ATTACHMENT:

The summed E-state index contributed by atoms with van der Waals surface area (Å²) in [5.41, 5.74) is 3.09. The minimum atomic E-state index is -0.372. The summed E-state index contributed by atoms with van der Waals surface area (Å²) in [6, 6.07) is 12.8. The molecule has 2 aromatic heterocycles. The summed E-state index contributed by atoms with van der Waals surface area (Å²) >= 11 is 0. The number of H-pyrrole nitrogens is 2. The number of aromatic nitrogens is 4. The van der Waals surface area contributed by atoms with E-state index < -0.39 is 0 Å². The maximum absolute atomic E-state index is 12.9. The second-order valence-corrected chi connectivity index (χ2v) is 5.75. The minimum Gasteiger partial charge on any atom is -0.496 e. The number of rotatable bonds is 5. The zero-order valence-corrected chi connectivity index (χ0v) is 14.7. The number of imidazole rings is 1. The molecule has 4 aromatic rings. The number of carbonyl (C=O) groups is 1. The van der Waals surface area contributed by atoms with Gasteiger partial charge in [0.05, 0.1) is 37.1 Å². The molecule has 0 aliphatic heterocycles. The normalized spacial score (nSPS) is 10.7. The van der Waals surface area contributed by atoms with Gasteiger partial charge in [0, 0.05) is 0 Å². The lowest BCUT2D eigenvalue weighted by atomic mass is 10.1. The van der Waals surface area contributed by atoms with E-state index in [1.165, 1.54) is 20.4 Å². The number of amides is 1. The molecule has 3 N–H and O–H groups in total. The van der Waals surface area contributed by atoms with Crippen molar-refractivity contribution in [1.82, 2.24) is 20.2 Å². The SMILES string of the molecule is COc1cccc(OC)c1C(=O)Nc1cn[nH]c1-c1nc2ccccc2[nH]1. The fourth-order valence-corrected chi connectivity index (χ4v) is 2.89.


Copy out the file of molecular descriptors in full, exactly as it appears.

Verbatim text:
The summed E-state index contributed by atoms with van der Waals surface area (Å²) in [5.41, 5.74) is 3.09. The minimum atomic E-state index is -0.372. The summed E-state index contributed by atoms with van der Waals surface area (Å²) in [6, 6.07) is 12.8. The molecule has 2 aromatic heterocycles. The summed E-state index contributed by atoms with van der Waals surface area (Å²) >= 11 is 0. The number of H-pyrrole nitrogens is 2. The number of aromatic nitrogens is 4. The van der Waals surface area contributed by atoms with E-state index < -0.39 is 0 Å². The maximum absolute atomic E-state index is 12.9. The second-order valence-corrected chi connectivity index (χ2v) is 5.75. The minimum Gasteiger partial charge on any atom is -0.496 e. The number of rotatable bonds is 5. The zero-order valence-corrected chi connectivity index (χ0v) is 14.7. The number of imidazole rings is 1. The molecule has 4 aromatic rings. The number of carbonyl (C=O) groups is 1. The van der Waals surface area contributed by atoms with Gasteiger partial charge in [0.05, 0.1) is 37.1 Å². The molecule has 0 aliphatic heterocycles. The normalized spacial score (nSPS) is 10.7. The van der Waals surface area contributed by atoms with Gasteiger partial charge in [0, 0.05) is 0 Å². The lowest BCUT2D eigenvalue weighted by atomic mass is 10.1. The van der Waals surface area contributed by atoms with E-state index in [1.165, 1.54) is 20.4 Å². The number of amides is 1. The molecule has 3 N–H and O–H groups in total. The van der Waals surface area contributed by atoms with Crippen molar-refractivity contribution in [1.82, 2.24) is 20.2 Å². The SMILES string of the molecule is COc1cccc(OC)c1C(=O)Nc1cn[nH]c1-c1nc2ccccc2[nH]1. The fourth-order valence-corrected chi connectivity index (χ4v) is 2.89.